The number of cases of hepatitis A in Colorado has increased to almost 300 people, with at least two deaths from the contagious liver infection, according to data from the state health department.
The rise in hepatitis A cases, which began in Colorado in 2018, is part of a larger outbreak that has sickened at least 28,609 people, killing more than 280, across the nation, according to the Centers for Disease Control and Prevention.
One of the deaths in Colorado occurred in Denver, where local health officials are working to curb the number of cases through a massive vaccination campaign. The other death was in Arapahoe County in September.
Cases of Hepatitis A have also appeared in Boulder, Pueblo, Eagle and Montezuma counties. So far, there are 299 cases statewide, according to data from the Colorado Department of Public Health and Environment.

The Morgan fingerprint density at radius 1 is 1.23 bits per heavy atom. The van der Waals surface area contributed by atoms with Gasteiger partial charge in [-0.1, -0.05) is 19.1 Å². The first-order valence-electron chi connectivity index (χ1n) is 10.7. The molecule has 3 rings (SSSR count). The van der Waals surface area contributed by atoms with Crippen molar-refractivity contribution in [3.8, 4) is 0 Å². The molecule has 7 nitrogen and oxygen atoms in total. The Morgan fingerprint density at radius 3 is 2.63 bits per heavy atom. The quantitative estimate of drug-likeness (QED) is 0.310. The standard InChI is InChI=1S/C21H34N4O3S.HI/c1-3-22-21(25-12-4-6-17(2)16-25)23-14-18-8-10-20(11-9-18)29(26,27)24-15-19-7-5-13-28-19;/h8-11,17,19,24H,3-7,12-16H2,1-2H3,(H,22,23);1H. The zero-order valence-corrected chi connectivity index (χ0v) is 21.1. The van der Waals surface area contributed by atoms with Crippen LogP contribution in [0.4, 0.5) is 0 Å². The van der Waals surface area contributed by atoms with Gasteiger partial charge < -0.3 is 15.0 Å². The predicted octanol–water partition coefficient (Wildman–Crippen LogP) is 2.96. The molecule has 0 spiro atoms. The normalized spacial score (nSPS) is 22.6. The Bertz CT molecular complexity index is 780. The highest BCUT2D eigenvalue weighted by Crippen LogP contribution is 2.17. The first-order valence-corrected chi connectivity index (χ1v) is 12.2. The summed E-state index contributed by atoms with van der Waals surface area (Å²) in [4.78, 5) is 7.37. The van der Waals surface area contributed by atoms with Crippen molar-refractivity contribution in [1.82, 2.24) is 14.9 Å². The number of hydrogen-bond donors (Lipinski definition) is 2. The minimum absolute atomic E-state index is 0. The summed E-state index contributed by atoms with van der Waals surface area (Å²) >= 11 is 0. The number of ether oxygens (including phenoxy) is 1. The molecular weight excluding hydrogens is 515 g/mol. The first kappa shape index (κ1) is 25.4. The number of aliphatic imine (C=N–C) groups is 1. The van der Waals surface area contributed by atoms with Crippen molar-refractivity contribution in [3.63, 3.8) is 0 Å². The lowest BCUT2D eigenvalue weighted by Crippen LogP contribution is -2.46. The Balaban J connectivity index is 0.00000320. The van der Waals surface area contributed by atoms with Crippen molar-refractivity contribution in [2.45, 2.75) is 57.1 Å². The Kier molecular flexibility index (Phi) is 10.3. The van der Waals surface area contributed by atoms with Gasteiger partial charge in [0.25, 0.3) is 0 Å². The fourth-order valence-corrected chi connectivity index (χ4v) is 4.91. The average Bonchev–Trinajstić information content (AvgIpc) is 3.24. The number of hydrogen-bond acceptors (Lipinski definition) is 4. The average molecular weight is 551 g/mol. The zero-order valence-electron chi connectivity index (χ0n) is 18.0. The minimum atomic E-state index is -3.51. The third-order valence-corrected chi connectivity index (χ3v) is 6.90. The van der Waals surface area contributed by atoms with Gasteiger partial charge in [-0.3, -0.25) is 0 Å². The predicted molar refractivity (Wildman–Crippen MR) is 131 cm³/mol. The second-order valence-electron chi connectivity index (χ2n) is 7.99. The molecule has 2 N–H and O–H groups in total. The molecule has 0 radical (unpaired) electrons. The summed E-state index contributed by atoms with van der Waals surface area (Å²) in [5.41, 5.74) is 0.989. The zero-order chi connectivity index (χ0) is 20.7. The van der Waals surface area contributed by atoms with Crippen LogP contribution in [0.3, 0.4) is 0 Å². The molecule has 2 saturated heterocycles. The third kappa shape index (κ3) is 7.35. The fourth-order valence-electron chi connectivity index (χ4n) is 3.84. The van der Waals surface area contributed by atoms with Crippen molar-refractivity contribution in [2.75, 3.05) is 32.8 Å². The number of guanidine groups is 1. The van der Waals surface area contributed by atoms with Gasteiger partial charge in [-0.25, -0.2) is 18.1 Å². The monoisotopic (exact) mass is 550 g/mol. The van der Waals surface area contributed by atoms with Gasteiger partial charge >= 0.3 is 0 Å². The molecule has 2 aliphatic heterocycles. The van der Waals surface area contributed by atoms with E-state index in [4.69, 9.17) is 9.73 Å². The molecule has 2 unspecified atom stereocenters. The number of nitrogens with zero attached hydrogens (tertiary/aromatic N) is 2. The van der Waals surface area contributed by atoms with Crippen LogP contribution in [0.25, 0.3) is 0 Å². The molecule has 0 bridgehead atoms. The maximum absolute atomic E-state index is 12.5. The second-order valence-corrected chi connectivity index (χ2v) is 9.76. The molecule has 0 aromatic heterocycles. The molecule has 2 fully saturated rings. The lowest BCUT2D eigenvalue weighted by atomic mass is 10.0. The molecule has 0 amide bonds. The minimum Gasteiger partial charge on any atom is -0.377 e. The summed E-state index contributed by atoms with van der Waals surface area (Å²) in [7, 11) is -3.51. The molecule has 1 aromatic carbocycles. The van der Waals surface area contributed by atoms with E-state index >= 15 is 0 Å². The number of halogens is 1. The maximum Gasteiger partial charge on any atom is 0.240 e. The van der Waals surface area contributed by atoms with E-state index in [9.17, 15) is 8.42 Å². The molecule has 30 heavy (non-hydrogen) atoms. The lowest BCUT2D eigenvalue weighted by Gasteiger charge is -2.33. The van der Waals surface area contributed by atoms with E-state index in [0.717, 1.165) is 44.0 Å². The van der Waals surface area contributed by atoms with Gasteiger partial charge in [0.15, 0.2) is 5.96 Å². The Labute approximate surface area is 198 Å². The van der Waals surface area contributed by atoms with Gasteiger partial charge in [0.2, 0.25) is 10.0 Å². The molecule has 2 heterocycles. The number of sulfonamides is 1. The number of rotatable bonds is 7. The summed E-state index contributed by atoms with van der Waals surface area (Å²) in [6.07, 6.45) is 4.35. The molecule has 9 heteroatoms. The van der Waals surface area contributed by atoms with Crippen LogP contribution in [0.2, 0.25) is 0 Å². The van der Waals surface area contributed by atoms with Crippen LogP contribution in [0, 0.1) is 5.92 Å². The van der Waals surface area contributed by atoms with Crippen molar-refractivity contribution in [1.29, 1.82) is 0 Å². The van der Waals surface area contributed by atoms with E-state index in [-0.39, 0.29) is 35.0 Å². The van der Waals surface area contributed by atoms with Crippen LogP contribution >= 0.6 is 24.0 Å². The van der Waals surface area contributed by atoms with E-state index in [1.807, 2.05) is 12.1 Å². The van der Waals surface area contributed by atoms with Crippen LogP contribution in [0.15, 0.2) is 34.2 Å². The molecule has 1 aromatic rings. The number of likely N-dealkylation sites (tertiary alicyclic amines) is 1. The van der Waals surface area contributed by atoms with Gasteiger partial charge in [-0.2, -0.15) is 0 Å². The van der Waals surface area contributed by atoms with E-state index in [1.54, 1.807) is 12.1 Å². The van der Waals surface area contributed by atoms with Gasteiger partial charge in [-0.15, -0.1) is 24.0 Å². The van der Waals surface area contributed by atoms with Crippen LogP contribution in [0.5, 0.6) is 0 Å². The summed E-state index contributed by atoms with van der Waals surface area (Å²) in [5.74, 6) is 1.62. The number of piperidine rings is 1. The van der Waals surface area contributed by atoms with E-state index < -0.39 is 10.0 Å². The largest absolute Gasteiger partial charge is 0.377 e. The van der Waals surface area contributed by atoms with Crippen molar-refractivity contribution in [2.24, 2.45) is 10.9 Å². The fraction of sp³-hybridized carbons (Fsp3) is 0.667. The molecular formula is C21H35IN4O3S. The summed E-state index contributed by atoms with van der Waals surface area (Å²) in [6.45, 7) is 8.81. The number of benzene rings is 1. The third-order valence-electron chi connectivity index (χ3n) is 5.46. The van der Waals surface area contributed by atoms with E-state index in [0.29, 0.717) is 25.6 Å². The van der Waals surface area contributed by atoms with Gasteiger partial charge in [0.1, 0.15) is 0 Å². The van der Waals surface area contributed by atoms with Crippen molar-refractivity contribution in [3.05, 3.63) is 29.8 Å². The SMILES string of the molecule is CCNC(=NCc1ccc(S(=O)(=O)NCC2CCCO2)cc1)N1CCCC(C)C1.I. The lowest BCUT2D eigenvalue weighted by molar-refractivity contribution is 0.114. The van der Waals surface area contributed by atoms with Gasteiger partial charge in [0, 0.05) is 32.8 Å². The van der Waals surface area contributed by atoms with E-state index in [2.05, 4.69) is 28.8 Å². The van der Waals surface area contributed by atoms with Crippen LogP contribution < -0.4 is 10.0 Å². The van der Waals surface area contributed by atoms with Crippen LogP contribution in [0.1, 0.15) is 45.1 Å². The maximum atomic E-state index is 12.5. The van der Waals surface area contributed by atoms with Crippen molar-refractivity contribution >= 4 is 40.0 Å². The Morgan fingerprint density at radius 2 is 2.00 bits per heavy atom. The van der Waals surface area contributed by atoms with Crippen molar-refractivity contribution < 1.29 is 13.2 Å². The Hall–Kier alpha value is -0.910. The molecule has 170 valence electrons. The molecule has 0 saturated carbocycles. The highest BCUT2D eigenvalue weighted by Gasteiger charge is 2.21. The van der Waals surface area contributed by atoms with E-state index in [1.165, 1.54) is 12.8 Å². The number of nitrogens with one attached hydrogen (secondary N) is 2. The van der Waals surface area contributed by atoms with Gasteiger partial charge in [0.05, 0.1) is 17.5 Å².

More than 18,200 individuals in the state have received hepatitis A vaccinations since October 2018, according to a news release.
Those at risk of getting hepatitis A include people experiencing homelessness and those with substance-use issues. Individuals who are incarcerated are also at risk. These populations have less access to preventive health care and may have poor nutrition or crowded living conditions, according to the news release.
The illness spreads when a person unknowingly ingests the virus via food, objects or drinks that are contaminated, the health department said.
Colorado’s hepatitis A outbreak grows to almost 300 cases, 2 deaths